As a photographer and cameraman I particularly enjoy the artistic realization of my own ideas, whenever I do not have any documental duties during a dive. I deem the creation of outstanding pictures constricted surroundings the greatest challenge in underwater photography.
About the photographer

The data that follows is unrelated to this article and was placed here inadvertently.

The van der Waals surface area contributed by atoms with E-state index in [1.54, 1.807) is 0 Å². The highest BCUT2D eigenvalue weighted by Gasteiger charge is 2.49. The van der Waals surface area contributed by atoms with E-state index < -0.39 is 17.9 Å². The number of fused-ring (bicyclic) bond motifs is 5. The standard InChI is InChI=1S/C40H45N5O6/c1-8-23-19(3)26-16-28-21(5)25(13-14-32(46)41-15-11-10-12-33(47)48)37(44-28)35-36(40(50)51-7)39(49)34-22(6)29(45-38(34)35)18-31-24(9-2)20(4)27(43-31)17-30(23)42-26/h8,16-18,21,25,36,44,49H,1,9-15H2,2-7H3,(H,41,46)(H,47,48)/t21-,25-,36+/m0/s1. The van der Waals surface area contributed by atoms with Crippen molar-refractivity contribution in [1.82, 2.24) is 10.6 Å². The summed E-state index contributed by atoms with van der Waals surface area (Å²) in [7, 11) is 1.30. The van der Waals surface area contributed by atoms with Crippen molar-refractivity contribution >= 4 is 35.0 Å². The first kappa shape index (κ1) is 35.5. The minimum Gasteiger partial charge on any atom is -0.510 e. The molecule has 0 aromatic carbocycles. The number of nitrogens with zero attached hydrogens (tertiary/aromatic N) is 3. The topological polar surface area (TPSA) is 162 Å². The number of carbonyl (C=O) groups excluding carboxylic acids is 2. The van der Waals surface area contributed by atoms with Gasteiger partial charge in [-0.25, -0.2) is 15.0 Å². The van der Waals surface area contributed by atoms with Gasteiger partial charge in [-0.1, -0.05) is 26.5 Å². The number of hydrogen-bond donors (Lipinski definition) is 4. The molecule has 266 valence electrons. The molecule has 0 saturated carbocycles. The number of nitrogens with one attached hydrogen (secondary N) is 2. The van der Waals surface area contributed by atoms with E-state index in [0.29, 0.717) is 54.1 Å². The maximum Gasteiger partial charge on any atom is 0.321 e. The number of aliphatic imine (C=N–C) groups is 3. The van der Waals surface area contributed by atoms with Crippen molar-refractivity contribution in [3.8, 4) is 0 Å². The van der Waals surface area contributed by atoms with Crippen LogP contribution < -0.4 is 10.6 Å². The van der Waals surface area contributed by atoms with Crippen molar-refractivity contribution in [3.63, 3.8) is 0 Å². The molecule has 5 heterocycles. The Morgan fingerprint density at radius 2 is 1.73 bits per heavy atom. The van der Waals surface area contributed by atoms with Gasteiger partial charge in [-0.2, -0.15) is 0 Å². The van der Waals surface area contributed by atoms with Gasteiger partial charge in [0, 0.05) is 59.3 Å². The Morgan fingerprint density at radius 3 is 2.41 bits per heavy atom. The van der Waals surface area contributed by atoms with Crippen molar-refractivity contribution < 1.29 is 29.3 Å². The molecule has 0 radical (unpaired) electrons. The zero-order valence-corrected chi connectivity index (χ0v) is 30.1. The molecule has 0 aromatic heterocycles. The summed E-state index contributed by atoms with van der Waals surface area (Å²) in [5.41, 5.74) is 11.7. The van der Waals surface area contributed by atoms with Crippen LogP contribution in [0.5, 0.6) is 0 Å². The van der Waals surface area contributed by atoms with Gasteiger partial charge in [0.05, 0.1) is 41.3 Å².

Expeditions are my job as a marine biologist and a scientific diver. I dive on behalf of universities and institutes together with my colleagues from Submaris, a Kiel-based scientific diving company. I also assist TV stations in underwater filming. Due to the nature of my work I cannot decide about the whereabouts of my diving. Working conditions like water temperatures, visibility or seasons of the year are not mine to choose. The project and the data to be collected take precedence over any private comfort. This may seem rather unpleasant, yet it is exactly these conditions that allow me to dive in unique and almost inaccessible locations and to enjoy the cooperation with the crews and operators of scientific vessels. I have always been riveted by adventurous locations: I have dived with 150 kilograms of gear in French caves, I literally delved into the mysterious Cenotes in the Mexican jungle to take pictures of archeological treasures dating back to the early Maya times, I abseiled into a well shaft of fifty meters of depth, I collided with a whale shark, I was circled by blue sharks, I filmed a submersible in a gigantic hydroelectric power plant, and I was almost swallowed by a humpback whale in the Arctic. As a photographer and cameraman I particularly enjoy the artistic realization of my own ideas, whenever I do not have any documental duties during a dive. I deem the creation of outstanding pictures in constricted surroundings the greatest challenge in underwater photography. During one of my dives in the Red Sea I had been trying to shoot a barracuda portrait for a long time unsuccessfully. The fish showed little interest in posing for me and showed me its scaly back. The more desperate I became, the more convinced I was of the picture I had in mind: a majestic predacious fish, swimming leisurely in the vast ocean, not giving a damn about the clumsy diver in its wake. I also remembered the warning of many a renowned underwater photographer never to take a picture from the rear. I nevertheless released the shutter. The resulting picture still is one of my very best.